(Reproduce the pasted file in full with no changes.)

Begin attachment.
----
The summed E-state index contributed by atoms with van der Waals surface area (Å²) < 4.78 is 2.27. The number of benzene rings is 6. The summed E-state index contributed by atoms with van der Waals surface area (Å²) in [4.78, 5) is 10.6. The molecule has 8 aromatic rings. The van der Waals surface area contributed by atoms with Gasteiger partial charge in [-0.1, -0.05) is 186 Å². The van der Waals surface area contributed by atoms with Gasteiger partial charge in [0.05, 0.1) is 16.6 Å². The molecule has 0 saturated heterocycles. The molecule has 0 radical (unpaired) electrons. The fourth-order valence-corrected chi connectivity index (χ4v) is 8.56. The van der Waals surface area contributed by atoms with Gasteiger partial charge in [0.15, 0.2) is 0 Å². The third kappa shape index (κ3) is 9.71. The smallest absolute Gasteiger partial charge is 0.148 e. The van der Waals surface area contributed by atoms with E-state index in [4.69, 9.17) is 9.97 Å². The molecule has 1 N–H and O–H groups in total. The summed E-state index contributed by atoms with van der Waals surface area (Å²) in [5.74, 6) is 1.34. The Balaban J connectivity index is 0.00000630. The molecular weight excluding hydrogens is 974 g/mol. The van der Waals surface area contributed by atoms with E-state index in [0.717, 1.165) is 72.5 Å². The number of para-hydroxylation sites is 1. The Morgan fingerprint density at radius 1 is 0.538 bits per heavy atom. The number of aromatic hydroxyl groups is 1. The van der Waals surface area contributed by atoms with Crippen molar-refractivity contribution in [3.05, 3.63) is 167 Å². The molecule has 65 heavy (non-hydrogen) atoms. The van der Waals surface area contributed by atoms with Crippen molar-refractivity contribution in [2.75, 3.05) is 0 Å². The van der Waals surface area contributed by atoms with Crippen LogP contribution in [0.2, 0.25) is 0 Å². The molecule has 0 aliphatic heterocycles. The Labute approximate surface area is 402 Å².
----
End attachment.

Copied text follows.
The summed E-state index contributed by atoms with van der Waals surface area (Å²) < 4.78 is 2.27. The number of benzene rings is 6. The summed E-state index contributed by atoms with van der Waals surface area (Å²) in [4.78, 5) is 10.6. The molecule has 8 aromatic rings. The van der Waals surface area contributed by atoms with Gasteiger partial charge in [-0.1, -0.05) is 186 Å². The van der Waals surface area contributed by atoms with Gasteiger partial charge in [0.05, 0.1) is 16.6 Å². The molecule has 0 saturated heterocycles. The molecule has 0 radical (unpaired) electrons. The fourth-order valence-corrected chi connectivity index (χ4v) is 8.56. The van der Waals surface area contributed by atoms with Gasteiger partial charge in [0.15, 0.2) is 0 Å². The third kappa shape index (κ3) is 9.71. The smallest absolute Gasteiger partial charge is 0.148 e. The van der Waals surface area contributed by atoms with E-state index in [4.69, 9.17) is 9.97 Å². The molecule has 1 N–H and O–H groups in total. The summed E-state index contributed by atoms with van der Waals surface area (Å²) in [5.74, 6) is 1.34. The Balaban J connectivity index is 0.00000630. The molecular weight excluding hydrogens is 974 g/mol. The van der Waals surface area contributed by atoms with E-state index in [0.717, 1.165) is 72.5 Å². The number of para-hydroxylation sites is 1. The Morgan fingerprint density at radius 1 is 0.538 bits per heavy atom. The number of aromatic hydroxyl groups is 1. The van der Waals surface area contributed by atoms with Crippen molar-refractivity contribution in [3.05, 3.63) is 167 Å². The molecule has 65 heavy (non-hydrogen) atoms. The van der Waals surface area contributed by atoms with Crippen molar-refractivity contribution in [2.75, 3.05) is 0 Å². The van der Waals surface area contributed by atoms with Crippen LogP contribution in [0.2, 0.25) is 0 Å². The molecule has 0 aliphatic heterocycles. The Labute approximate surface area is 402 Å².